Two new signalised intersections on London Circuit at West Row and University Avenue will be built to provide safe and controlled pedestrian and cyclist crossings. In-ground lights in key locations will alert and remind pedestrians to cross light rail tracks safely.

There will be protected cycleways on newly designed intersections at London Circuit and Northbourne Avenue, as well as London Circuit and Commonwealth Avenue, and a cobbled median on London Circuit West will differentiate the light rail corridor from the roadway.

The Commonwealth Park stop with grassed sections and trees in the median

End of the line: the Commonwealth Park stop. Note the grassed sections and trees in the median. Photo: ACT Government.

But cycling lobby group Pedal Power ACT has already seen problems with the protected cycle lane stops between University Avenue and Edinburgh Avenue going southwards, and between Edinburgh Avenue and West Row going northwards, which it says will create ‘missing links’ that will stop people from cycling.

It says cyclists will end up riding either on the road or the pedestrian footpath, neither of which are safe outcomes.

Pedal Power ACT executive director Simon Copland urged the government to extend the protected cycle lane to run from the London Circuit and Northbourne Avenue intersection down Northbourne Avenue, around Vernon Circle and to the Commonwealth Bridge.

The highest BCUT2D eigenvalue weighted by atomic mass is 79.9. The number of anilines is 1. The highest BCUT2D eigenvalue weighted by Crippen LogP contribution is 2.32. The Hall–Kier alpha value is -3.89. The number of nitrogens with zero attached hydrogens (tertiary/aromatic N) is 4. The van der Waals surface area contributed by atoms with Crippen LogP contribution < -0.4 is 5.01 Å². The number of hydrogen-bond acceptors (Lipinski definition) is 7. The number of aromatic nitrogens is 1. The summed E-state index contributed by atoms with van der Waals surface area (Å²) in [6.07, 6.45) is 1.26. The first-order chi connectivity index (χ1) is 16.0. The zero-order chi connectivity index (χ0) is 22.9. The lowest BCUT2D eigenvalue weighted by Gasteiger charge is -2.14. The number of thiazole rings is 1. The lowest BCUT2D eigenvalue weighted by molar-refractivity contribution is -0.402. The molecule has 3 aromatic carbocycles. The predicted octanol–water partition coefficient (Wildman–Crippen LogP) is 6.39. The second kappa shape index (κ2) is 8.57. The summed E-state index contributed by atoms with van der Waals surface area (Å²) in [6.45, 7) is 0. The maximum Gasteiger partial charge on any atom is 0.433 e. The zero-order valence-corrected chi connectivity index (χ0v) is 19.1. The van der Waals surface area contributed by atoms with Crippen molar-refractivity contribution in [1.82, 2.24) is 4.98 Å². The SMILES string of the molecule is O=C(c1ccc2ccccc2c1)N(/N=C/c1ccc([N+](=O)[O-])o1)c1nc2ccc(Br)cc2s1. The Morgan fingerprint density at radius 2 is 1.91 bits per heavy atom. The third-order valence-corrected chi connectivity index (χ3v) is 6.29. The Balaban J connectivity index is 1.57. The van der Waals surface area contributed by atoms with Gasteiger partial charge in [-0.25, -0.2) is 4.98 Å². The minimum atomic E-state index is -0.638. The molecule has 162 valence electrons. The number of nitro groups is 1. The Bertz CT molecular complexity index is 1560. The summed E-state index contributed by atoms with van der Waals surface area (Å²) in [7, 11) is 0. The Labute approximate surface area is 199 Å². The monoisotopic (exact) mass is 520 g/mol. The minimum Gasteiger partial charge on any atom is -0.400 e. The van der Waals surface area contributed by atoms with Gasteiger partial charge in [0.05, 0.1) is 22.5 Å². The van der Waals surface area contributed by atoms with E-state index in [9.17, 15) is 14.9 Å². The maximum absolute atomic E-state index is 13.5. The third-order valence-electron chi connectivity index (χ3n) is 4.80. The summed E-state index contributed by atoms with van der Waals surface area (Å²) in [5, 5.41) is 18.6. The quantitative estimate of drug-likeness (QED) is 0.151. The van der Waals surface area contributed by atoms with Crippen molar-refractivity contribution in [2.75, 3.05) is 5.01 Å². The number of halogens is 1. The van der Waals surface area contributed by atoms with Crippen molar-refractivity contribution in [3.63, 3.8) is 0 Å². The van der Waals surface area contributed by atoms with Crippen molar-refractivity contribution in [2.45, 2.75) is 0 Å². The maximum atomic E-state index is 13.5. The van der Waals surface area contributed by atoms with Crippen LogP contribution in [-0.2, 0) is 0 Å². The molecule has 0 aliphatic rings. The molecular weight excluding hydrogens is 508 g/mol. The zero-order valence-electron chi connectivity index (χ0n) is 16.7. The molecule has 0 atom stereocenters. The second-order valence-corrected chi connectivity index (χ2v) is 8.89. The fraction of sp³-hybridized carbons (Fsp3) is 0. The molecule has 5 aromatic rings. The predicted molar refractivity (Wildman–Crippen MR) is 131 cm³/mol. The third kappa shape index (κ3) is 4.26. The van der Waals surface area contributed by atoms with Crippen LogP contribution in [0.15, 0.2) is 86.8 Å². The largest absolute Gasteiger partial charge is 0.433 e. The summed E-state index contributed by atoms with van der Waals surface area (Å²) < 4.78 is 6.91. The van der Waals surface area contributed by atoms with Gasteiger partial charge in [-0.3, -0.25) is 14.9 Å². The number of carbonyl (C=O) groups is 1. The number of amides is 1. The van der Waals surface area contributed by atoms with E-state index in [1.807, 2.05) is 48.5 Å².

“This would be an extremely valuable piece of cycling infrastructure that would increase connections to the lake,” he said. “Not having this will create further missing links in our system.”

Temporary roads will be built to keep traffic moving during the construction of the new bridge, and intersection closures will be limited to weekends.

A separate Development Application has also been lodged with the ACT Planning Authority and will soon be available for public comment.

Stage 2A is being jointly funded by the Federal and ACT Governments, and it is hoped that the Albanese Government will also come to the party for the longer and much more complex Stage 2B to Woden.

Federal Minister for Infrastructure, Transport, Regional Development and Local Government Catherine King has indicated that the Commonwealth will continue to back light rail.